Three Questions to Ask about our Giving

Sunday, our church will carry out the annual exercise of approving our operating budget for 2018. This is a necessary part of the life of our church. I am always concerned that we will lose sight of the ministry reflected in the dollars. When we think of giving to the Lord and not the church, our perspective changes.

In 1 Chronicles 29, there is a wonderful passage that prompts important questions about our giving to God.

1. Who does it belong to anyway?

The first nine verses of this text are a description of the giving of David followed by a description of the giving of the people. Beginning in verse 10 is a prayer of thanksgiving for being able to make the offering. The heart of this prayer communicates “the right perspective about possessions.” Everything belongs to God. Greatness, power, glory, victory, majesty—these all belong to God.
This list of praise leads David to ask a defining question, as recorded in verse 14, “But who am I, and who are my people that we should be able to offer so willingly as this?” And then the conclusive statement at the end of verse 14, “For all things come from You, and we have given You only what comes from Your own hand.”
The only reason we have anything to give is because we have received from God.

2. What is my attitude about my giving?

The obvious truth of this passage is that we should be willing and joyful when we give. Indeed, as Paul said, “God loves a cheerful giver.” (2 Corinthians 9:7)

3. What am I seeking to benefit from my gift?

David and his people recognized that they were giving to the construction of the Temple of which they would never personally benefit. I love this description of giving. This is true giving. Let us be mindful that we give, not to get, but instead just to give and be a blessing to God and others.

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What Does Zephaniah have to do with Me?

What do you know about the Old Testament prophet Zephaniah? Zephaniah 1:1 tells us that Zephaniah prophesied in the days of Josiah. That means something. It means that Zephaniah was born into one of the worst times in history, but he also lived to see a revival. In fact, I think we can assume that it is Zephaniah’s preaching in part that God used to bring about this revival.

Josiah was the king of Judah that had one of the most unusual resumes ever for a king. He was 8 years old when he began to reign. His father was Amon. Amon was only 22 years old when he began to reign. He lasted only two years before he was assassinated. Amon’s father was a king named Manasseh. He was only 12 years old when he began to reign, but he reigned for 55 years. Here is the first word we get about him in 2 Kings. “He did what was evil in the Lord’s sight, imitating the abominations of the nations that the Lord had disposed before the Israelites.” (2 Kings 21) Later in verse 16 of 2 Kings 21 we read, “Manasseh also shed so much innocent blood that he filled Jerusalem with it from one end to another. This was in addition to his sin he caused Judah to commit so that they did what was evil in the Lord’s sight.”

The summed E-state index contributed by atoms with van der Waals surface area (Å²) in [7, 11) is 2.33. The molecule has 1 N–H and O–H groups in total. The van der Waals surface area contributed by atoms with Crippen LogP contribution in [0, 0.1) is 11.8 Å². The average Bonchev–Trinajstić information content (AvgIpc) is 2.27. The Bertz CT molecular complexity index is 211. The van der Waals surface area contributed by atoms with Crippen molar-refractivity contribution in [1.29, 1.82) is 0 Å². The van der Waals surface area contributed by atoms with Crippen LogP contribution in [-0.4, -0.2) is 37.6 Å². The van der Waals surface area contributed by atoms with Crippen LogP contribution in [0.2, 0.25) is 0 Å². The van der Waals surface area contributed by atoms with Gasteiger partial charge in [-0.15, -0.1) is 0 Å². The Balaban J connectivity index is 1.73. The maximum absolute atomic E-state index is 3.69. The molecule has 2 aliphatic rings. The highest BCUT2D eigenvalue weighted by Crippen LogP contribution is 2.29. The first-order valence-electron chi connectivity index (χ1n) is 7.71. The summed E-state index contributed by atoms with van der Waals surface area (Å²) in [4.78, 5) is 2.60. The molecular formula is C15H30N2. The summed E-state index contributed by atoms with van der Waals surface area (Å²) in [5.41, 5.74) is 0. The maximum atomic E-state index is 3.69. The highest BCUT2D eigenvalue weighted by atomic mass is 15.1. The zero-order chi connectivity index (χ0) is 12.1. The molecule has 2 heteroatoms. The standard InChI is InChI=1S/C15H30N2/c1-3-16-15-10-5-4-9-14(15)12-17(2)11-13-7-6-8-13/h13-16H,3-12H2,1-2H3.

This is the world in which Zephaniah was born. Fifty-five years of Manasseh’s reign and the two years of Amon’s reign had left Judah far away from God. Zephaniah was born to desperate times. It wasn’t as Charles Dickens wrote: “It was the best of times, it was the worst of times.” It was just the worst of times. And these times made Zephaniah desperate for God to move. This begs several questions.

• How desperate are we?
• What is the evidence in our lives that we are desperate? In our praying? In our personal holiness?
• How difficult do things have to get before we get desperate?

What’s Happening at FBC This Week?

Our focus for worship this Sunday morning is on the family. We will take some time in our morning worship to have a special time of parent-child dedication. Be praying for and with these thankful families as they dedicate themselves to the LORD. We are also continuing our series on prayer with a special look at “How to Pray for Our Children.”

Then, Sunday night is our Annual Church Conference. We will seek to approve the Ministry Action Plan (Budget) for 2018 and approve committees for 2018.

Be praying for YEC at the Cajun Dome! YEC stands for Youth Evangelism Conference. This is the largest event of the Louisiana Baptist Convention. Organizers expect 7,000 students from across the state to gather Monday and Tuesday. We are blessed to have this event in our city. Be praying for an extraordinary move of God.

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A Simple Plan to Build Discipline in our Praying

The discipline to pray is like any other discipline. We do better with goals and a plan. Daniel of the Old Testament is a great example.

Why Do We Need Discipline in our Prayer Life?

1. Because we need to be consistent in our praying no matter how good things get. Consider Daniel 5:29. Things were great for Daniel. Sometimes the most tempting time to stop praying is when everything is going fine. We get to feeling that we don’t need God.

2. Because we need to be consistent in our praying no matter how bad things get. Consider Daniel 6:1-9. Things began to go wrong for Daniel. There are other times when we stop praying in the bad. Maybe we struggle with our faith in God. Somebody might say, “I don’t feel like praying.” Those are the days when we need the pray the most and the hardest.

3. Because prayer should never be our last resort with God. A consistent, disciplined prayer life is the best way to keep prayer from being a last resort with God.